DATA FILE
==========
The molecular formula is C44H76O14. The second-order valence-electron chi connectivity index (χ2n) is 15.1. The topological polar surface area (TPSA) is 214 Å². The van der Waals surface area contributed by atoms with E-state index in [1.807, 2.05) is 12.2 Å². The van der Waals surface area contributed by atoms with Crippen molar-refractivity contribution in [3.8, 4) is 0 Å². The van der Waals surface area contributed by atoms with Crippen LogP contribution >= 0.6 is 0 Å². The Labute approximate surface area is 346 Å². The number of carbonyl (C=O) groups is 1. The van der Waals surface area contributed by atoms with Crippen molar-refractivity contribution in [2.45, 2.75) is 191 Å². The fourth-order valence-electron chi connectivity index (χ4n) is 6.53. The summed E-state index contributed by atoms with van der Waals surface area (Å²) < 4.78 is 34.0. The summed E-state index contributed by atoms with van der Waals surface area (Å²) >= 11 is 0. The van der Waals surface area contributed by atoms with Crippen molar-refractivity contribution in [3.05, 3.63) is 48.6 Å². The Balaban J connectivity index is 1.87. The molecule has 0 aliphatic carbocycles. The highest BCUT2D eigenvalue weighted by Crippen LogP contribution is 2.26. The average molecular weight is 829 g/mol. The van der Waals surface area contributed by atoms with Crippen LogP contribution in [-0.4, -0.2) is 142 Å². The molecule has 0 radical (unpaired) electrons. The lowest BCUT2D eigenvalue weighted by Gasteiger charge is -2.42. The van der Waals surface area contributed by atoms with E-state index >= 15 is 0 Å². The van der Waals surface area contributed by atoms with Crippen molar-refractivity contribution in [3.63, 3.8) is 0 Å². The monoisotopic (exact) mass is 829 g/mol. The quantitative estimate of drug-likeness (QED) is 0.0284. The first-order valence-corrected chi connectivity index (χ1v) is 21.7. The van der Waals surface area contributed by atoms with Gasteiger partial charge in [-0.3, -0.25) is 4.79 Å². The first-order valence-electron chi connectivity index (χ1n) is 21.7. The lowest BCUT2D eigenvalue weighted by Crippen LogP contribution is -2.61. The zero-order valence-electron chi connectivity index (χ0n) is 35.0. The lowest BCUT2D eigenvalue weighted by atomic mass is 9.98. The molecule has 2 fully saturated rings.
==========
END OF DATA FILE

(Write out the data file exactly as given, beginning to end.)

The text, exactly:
The molecular formula is C44H76O14. The second-order valence-electron chi connectivity index (χ2n) is 15.1. The topological polar surface area (TPSA) is 214 Å². The van der Waals surface area contributed by atoms with E-state index in [1.807, 2.05) is 12.2 Å². The van der Waals surface area contributed by atoms with Crippen molar-refractivity contribution in [3.8, 4) is 0 Å². The van der Waals surface area contributed by atoms with Crippen LogP contribution >= 0.6 is 0 Å². The Labute approximate surface area is 346 Å². The number of carbonyl (C=O) groups is 1. The van der Waals surface area contributed by atoms with Crippen molar-refractivity contribution in [2.45, 2.75) is 191 Å². The fourth-order valence-electron chi connectivity index (χ4n) is 6.53. The summed E-state index contributed by atoms with van der Waals surface area (Å²) < 4.78 is 34.0. The summed E-state index contributed by atoms with van der Waals surface area (Å²) >= 11 is 0. The van der Waals surface area contributed by atoms with Crippen molar-refractivity contribution in [3.05, 3.63) is 48.6 Å². The Balaban J connectivity index is 1.87. The molecule has 0 aliphatic carbocycles. The highest BCUT2D eigenvalue weighted by Crippen LogP contribution is 2.26. The average molecular weight is 829 g/mol. The van der Waals surface area contributed by atoms with Crippen LogP contribution in [-0.4, -0.2) is 142 Å². The molecule has 0 radical (unpaired) electrons. The lowest BCUT2D eigenvalue weighted by Gasteiger charge is -2.42. The van der Waals surface area contributed by atoms with E-state index >= 15 is 0 Å². The van der Waals surface area contributed by atoms with Crippen molar-refractivity contribution in [3.63, 3.8) is 0 Å². The monoisotopic (exact) mass is 829 g/mol. The quantitative estimate of drug-likeness (QED) is 0.0284. The first-order valence-corrected chi connectivity index (χ1v) is 21.7. The van der Waals surface area contributed by atoms with Gasteiger partial charge in [-0.3, -0.25) is 4.79 Å². The first-order valence-electron chi connectivity index (χ1n) is 21.7. The lowest BCUT2D eigenvalue weighted by Crippen LogP contribution is -2.61. The zero-order valence-electron chi connectivity index (χ0n) is 35.0. The lowest BCUT2D eigenvalue weighted by atomic mass is 9.98. The molecule has 2 fully saturated rings.